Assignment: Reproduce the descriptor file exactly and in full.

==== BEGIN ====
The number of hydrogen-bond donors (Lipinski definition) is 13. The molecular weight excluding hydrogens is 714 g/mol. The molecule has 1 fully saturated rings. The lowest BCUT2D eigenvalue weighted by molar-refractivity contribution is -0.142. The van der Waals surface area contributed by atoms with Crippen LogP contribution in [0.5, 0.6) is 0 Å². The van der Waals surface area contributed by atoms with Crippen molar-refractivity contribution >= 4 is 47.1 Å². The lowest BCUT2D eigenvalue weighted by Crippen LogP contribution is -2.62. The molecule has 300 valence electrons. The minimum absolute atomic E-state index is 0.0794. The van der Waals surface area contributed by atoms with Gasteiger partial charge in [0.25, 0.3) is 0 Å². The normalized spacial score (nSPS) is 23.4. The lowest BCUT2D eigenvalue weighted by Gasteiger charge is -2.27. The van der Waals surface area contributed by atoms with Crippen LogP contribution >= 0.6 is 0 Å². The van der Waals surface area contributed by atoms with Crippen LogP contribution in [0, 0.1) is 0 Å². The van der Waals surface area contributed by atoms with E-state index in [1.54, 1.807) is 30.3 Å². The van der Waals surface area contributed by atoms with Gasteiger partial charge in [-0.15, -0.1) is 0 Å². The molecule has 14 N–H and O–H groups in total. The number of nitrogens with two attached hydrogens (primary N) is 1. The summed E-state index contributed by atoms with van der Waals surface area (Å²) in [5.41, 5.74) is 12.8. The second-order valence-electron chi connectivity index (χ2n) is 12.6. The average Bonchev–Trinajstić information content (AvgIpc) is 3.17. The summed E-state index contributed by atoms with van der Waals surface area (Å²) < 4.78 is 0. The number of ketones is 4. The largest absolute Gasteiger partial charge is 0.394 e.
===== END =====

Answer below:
The number of hydrogen-bond donors (Lipinski definition) is 13. The molecular weight excluding hydrogens is 714 g/mol. The molecule has 1 fully saturated rings. The lowest BCUT2D eigenvalue weighted by molar-refractivity contribution is -0.142. The van der Waals surface area contributed by atoms with Crippen LogP contribution in [0.5, 0.6) is 0 Å². The van der Waals surface area contributed by atoms with Crippen molar-refractivity contribution >= 4 is 47.1 Å². The lowest BCUT2D eigenvalue weighted by Crippen LogP contribution is -2.62. The molecule has 300 valence electrons. The minimum absolute atomic E-state index is 0.0794. The van der Waals surface area contributed by atoms with Gasteiger partial charge in [0.25, 0.3) is 0 Å². The normalized spacial score (nSPS) is 23.4. The lowest BCUT2D eigenvalue weighted by Gasteiger charge is -2.27. The van der Waals surface area contributed by atoms with Crippen LogP contribution >= 0.6 is 0 Å². The van der Waals surface area contributed by atoms with Crippen LogP contribution in [0, 0.1) is 0 Å². The van der Waals surface area contributed by atoms with E-state index in [1.54, 1.807) is 30.3 Å². The van der Waals surface area contributed by atoms with Gasteiger partial charge in [-0.15, -0.1) is 0 Å². The molecule has 14 N–H and O–H groups in total. The number of nitrogens with two attached hydrogens (primary N) is 1. The summed E-state index contributed by atoms with van der Waals surface area (Å²) in [5.41, 5.74) is 12.8. The second-order valence-electron chi connectivity index (χ2n) is 12.6. The average Bonchev–Trinajstić information content (AvgIpc) is 3.17. The summed E-state index contributed by atoms with van der Waals surface area (Å²) < 4.78 is 0. The number of ketones is 4. The largest absolute Gasteiger partial charge is 0.394 e.